Eldorado has navigated significant changes over the years. When Larry passed away in 2017, the industry was heartbroken. Wanda Garland, his business partner and wife for over 40 years, stepped in to run the company. She continues as Eldorado’s CEO today. 

In May 2019, Eldorado mourned the loss of Jim Talbot, Eldorado’s General Manager and trusted confidant. Sadly, Jim died on what should have been his last workday before a much-deserved retirement. That summer, Larry and Wanda’s son, Preston, left Eldorado after nine years of employment to pursue his MBA. For the first time in 40-plus years, Wanda was the only member of the Garland family at Eldorado.

Cue the arrival of the global pandemic in March 2020. 

To ensure employee safety while following city, county, and state recommendations, Wanda shut down Eldorado operations for a month. A disaster of this magnitude results in acute shocks. It reverberates throughout industries, upending established business plans and priorities, disrupting even the sturdiest of businesses. To say Wanda’s years at the helm of Eldorado have been demanding is an understatement. But you won’t hear Wanda complain.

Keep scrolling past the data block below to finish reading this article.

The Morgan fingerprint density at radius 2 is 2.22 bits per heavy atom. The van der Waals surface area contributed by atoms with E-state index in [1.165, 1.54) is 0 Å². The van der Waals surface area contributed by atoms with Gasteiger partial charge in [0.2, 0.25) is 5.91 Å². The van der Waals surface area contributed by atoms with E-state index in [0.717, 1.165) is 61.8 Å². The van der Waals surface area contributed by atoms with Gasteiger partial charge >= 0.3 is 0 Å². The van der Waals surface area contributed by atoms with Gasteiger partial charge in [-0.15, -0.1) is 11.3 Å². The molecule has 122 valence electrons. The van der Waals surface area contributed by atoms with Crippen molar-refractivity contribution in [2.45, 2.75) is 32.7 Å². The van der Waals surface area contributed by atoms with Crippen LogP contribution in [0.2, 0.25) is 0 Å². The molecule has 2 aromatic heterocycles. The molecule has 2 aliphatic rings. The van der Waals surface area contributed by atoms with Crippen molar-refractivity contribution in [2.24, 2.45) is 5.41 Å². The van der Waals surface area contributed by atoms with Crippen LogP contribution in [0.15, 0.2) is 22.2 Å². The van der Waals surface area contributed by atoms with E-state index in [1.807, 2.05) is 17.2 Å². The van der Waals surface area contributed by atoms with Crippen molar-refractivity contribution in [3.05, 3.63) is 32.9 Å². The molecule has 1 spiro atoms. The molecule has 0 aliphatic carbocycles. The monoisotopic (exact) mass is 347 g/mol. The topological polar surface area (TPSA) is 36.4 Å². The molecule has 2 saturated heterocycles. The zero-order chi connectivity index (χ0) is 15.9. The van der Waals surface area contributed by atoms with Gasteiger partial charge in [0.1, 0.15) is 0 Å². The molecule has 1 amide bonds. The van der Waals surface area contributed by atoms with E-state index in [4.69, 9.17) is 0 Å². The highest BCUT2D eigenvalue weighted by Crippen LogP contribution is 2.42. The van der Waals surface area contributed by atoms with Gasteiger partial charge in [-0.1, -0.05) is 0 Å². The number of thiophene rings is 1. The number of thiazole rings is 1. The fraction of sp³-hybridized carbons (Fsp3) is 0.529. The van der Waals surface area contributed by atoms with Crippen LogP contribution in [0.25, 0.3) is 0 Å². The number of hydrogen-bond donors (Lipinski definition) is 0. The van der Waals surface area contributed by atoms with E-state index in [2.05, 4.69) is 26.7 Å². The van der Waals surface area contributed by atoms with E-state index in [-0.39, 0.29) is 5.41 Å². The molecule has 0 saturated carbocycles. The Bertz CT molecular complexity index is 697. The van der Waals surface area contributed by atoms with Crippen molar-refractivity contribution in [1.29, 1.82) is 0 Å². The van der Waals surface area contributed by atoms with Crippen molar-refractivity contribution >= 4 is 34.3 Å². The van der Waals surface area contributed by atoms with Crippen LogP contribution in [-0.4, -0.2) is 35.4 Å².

“These are challenging times for everybody, and it is key that we stand by one another and support each other,” she says. 

Wanda’s modesty belies her conviction. She runs a tight ship, even when the skies are gray and stormy. Her return following stay-at-home mandates was complicated by new safety protocols and sourcing hard-to-find sanitizing products and packing supplies due to supply-chain disruptions around the world. Even the boxes that Eldorado purchases to ship out orders became harder to find. 

So how does a modern CEO navigate both personal and professional upheaval? According to Wanda, it’s this: Focus on the work, and more importantly, on the people who are relying on you for their paycheck. After Larry passed, the employees needed to be reassured the company would remain strong and maintain company traditions. Now the most prevalent concern is how Eldorado will keep employees safe while mitigating COVID-19 risks.